Wednesday, April 9, 2008


Memoirs are seductive. They draw you in with painful honest truths like you are listening ear pressed against a confessional box as someone purges their sins. It's like a voyeur peering into a secret life, you feel like you shouldn't be there but when you are it is soothing and you continue to go back for more. I tend to read memoirs in a few short days, once I pick it up I can't put it down. Eli Wiesel's Night was the first memoir this happened with when I was only thirteen, I read it in one afternoon. Memoirs are more than just stories, they are real people that when you learn about them you can say, hey that's like me. Even when you haven't been through that same experience there is something about the raw emotions that is therapeutic. I would argue that narrative writing is therapeutic, but I also don't have any memoirs published so for now I'll stick to the reading experience.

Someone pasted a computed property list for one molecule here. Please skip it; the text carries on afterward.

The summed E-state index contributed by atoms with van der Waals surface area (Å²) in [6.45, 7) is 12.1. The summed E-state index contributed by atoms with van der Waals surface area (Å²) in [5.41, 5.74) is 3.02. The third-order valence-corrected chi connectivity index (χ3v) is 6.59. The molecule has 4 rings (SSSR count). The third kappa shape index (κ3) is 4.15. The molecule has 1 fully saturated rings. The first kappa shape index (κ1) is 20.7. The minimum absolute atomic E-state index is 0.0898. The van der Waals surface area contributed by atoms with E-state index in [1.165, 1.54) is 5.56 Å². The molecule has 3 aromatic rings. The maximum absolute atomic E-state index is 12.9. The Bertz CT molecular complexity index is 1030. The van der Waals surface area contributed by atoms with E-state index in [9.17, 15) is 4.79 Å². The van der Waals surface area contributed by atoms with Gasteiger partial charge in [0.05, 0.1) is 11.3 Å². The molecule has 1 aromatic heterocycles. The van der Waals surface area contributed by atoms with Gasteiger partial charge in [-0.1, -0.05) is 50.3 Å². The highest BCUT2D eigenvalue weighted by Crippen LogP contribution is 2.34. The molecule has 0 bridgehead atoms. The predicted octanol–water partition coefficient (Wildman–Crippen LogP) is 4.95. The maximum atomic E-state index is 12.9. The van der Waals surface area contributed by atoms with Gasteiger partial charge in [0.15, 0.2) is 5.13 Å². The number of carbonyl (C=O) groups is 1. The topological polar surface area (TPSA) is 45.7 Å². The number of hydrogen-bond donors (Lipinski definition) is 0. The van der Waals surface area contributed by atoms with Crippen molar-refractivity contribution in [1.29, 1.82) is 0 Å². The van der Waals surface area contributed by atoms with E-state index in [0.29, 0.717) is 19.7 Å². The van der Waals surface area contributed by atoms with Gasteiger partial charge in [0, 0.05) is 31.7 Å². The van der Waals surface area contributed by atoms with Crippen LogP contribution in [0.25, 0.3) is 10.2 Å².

Reading psychological studies and books can be slow sleepy creeps towards understanding. In a memoir you get the rush of emotions and psychology within one fell swoop. I happened to take a psychology class this year where memoirs helped to introduce many psychological concepts. It almost felt like cheating. I've learned a lot from memoirs and narratives such as Nobody Nowhere and The Boy Who Loved Windows. Each book displays not just facts but details of emotions, and secondary symptoms, that many theories do not begin to fully explain. Most of all they show the story of the individual, something that is so important in psychology. A person is not their diagnosis but an individual dealing with a problem.

I'm taking this somewhere, or at least, to a certain book. In just over 24 hours I read, I drank up every drop of, Carolin Kettlewell's Skin Game. Read it. Really, I cannot recommend this book more. If you don't read this, go out an read a memoir, because it can enthrall you, entertain you, and soothe you all at the same time.

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